Wednesday, January 9, 2008

Herbs and Spices-Definition

Definitions of herbs and spices vary somewhat but can be identified as follows:

are the aromatic leaves of plants are leaves of low-growing shrubs. Examples are parsley, chives, marjoram, thyme, basil, caraway, dill, oregano, rosemary, savory, sage and celery leaves. These can be used fresh or dried. Dried forms may be whole, crushed, or ground. Many herbs can be grown in the United States in or out of doors.

Spices come from the bark (cinnamon), root (ginger, onion, garlic), buds (cloves, saffron), seeds (yellow mustard, poppy, sesame), berry (black pepper), or the fruit (allspice, paprika) of tropical plants and trees.

Many dehydrated vegetable seasonings are available. These include onion, garlic, sweet peppers, mint, mixed vegetables, and freeze-dried chives and shallots.

Condiments are usually a combination of herbs and spices blended in a liquid form. Examples are prepared mustard, catsup, Worcestershire sauce, tabasco sauce, and many of the steak sauces and specialty vinegars. Many of these contain sodium.

Seasoning blends are mixtures of spices and herbs. Check spice companies for exact mixt ures. Some examples of seasoning blends are:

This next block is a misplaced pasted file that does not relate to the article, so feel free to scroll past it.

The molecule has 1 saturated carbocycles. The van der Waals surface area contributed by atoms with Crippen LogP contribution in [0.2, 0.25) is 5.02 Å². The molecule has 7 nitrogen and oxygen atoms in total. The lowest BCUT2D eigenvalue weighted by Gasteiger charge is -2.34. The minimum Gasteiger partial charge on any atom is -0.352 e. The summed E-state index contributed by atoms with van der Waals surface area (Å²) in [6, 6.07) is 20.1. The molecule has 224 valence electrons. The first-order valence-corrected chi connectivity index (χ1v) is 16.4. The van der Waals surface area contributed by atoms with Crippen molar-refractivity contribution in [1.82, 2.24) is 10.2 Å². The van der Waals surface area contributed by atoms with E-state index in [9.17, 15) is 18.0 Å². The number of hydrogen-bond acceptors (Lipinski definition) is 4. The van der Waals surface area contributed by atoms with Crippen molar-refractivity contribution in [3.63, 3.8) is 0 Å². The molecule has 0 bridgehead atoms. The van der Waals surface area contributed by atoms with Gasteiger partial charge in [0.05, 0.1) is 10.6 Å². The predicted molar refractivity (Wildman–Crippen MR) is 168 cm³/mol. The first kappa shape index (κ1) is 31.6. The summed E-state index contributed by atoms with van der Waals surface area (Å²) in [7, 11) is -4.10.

Storing Spices
Whole herbs and spices last much longer than crushed or ground forms. Many consumers prefer to buy the whole form and crush or grind as needed for greater freshness. Herbs and spices can be crushed with a mortar and pestle, by using a rolling pin with spices between two cloths, or by using the back of a spoon in a cup.

Check ground or crushed herbs and spices for freshness at least once a year. If no aroma is detected after crushing, the seasoning needs to be replaced. Mustard seed and poppy seed aromas will be difficult to detect. Buying the smaller size instead of the economy size container will save money if the large package is not used while it is still fresh. ****See  tip section****

Store away from moisture. Dampness causes caking and a loss of quality.
Store in tightly covered, air tight container.
Use clean, dry spoons for measuring.

Store in a cool place.
Do not store in a window or in sunlight, or near heat sources such as the cooking areas or the dishwasher.

In hot climates, store spices such as paprika, red pepper, and chili powder in the refrigerator to maintain quality.

Storage Life of Herbs and Spices:

Seasoning  Storage Time  
Whole  2-5 years
Ground Spices  6 months-2 years
Leafy Herbs  3 months-2 years
Dehydrated Vegetables  6 months 


thebtls said...

Love your Blog! I hope you don't mind but I posted (paraphrased and outright copied in some cases) your spice information on my Blog. I am working on the second edition of my Big Green Egg cookbook and would also like to put this into my Fun Facts section if you don't mind. I have given you credit on the post, I do NOT sell my cook books, I post them for free downloads. I also posted your blog on my favorites and would appreciate your linking to my blog if you find it appropriate. Thank you

thebtls said...

nice start on the spice site...noticed that you haven't posted since 2008, did you move to another blog site? Regards.